Visitors walk the path from Memorial Church toward Widener Library.

Visitors walk the path from the Memorial Church toward Widener Library.

Photos by Rose Lincoln/Harvard Staff Photographer

Campus & Community

Embracing motion and stillness

2 min read

Finding the space for both as deadlines and demands encroach

Running, boarding, biking, shuffling (with ice underfoot) … always on the go until something slows us down. It could be the beauty of freshly fallen snow, a meditation class, or a pause in a rigorous workout. Oft forgotten unless it is purposely part of our daily routine. In yoga, we learn the practice of holding the breath. Kumbhaka is encouraged because it is believed to strengthen the diaphragm, restore energy, and cleanse the respiratory system. As assignments pile up and deadlines loom, let’s not forget to slow down, pause for the stillness, and experience Kumbhaka moments.

On sunny days waves are reflected in the underbelly of the Weeks Footbridge that traverses the Charles River at DeWolfe Street in Cambridge to Harvard Business School in Allston.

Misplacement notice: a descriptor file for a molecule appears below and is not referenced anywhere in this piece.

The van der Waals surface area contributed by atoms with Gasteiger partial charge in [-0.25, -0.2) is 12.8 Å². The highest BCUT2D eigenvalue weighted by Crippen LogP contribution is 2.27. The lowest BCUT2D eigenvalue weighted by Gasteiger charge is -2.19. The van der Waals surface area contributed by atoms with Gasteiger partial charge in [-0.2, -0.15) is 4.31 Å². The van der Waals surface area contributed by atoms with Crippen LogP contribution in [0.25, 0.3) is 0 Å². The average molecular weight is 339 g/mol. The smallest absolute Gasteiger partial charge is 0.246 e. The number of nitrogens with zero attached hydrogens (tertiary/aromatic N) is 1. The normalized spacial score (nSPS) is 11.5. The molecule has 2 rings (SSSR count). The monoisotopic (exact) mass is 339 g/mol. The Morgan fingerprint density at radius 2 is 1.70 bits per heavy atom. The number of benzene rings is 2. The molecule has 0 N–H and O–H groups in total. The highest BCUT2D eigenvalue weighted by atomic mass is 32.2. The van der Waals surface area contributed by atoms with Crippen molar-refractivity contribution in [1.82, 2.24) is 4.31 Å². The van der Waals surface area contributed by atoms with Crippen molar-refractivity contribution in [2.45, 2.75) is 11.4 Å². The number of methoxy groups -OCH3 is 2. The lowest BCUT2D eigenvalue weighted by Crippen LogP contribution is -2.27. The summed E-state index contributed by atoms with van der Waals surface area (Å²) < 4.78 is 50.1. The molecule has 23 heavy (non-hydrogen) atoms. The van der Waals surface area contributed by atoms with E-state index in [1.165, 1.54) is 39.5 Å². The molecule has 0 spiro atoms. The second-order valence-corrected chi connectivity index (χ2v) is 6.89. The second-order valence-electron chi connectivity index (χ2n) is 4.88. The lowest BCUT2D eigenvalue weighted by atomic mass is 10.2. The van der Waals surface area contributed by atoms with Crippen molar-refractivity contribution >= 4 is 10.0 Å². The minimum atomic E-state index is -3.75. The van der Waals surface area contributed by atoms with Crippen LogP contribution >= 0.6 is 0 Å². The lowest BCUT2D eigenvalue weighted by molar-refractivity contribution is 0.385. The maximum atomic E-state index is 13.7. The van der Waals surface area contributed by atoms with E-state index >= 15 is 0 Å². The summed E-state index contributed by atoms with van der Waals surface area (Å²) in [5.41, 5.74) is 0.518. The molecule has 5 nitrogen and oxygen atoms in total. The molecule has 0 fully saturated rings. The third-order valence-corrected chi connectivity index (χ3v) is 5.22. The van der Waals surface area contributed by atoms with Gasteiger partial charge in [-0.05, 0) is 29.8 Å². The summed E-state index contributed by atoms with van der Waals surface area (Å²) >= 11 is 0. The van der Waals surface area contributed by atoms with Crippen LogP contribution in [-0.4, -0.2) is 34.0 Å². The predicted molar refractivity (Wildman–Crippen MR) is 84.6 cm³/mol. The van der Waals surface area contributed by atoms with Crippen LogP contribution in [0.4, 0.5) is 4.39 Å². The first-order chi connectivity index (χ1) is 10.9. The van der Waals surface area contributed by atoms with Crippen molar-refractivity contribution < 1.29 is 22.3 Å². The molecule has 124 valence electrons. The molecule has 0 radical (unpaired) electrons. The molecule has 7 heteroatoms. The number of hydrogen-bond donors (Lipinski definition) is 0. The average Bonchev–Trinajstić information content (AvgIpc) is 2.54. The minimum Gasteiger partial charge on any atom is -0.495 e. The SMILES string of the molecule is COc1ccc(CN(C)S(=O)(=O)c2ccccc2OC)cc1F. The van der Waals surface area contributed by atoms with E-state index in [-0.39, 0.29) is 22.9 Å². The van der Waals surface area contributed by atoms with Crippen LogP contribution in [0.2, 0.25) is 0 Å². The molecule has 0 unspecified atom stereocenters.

A student runs the Harvard Stadium steps, starting her workout before sunup.
Niels Laurberg ’18 (from left), Patrick Hansen ’18, and Mitchel Cole ’16 of the lightweight men’s Harvard crew team work out at a practice in Newell Boathouse.
The Harvard Divinity Buddhist community holds a sitting meditation every Thursday at 8 a.m. in Andover Chapel at Harvard Divinity School. Meditating are Sarah Fleming (from left), Jonathan Makransky, Jill Gaulding, Yin Guan (foreground), and Kyle Kaplan (partially hidden).
People cross at the corner of Quincy and Cambridge streets, as seen from the Harvard Graduate School of Design.
Hollis, Stoughton, and Holworthy halls after a snowfall.
A summer flash flood envelops the plaza by the Science Center.
A bicyclist and a skateboarder own the street in front of the Smith Campus Center on Massachusetts Avenue.
Harvard’s new ArtLab on North Harvard Street.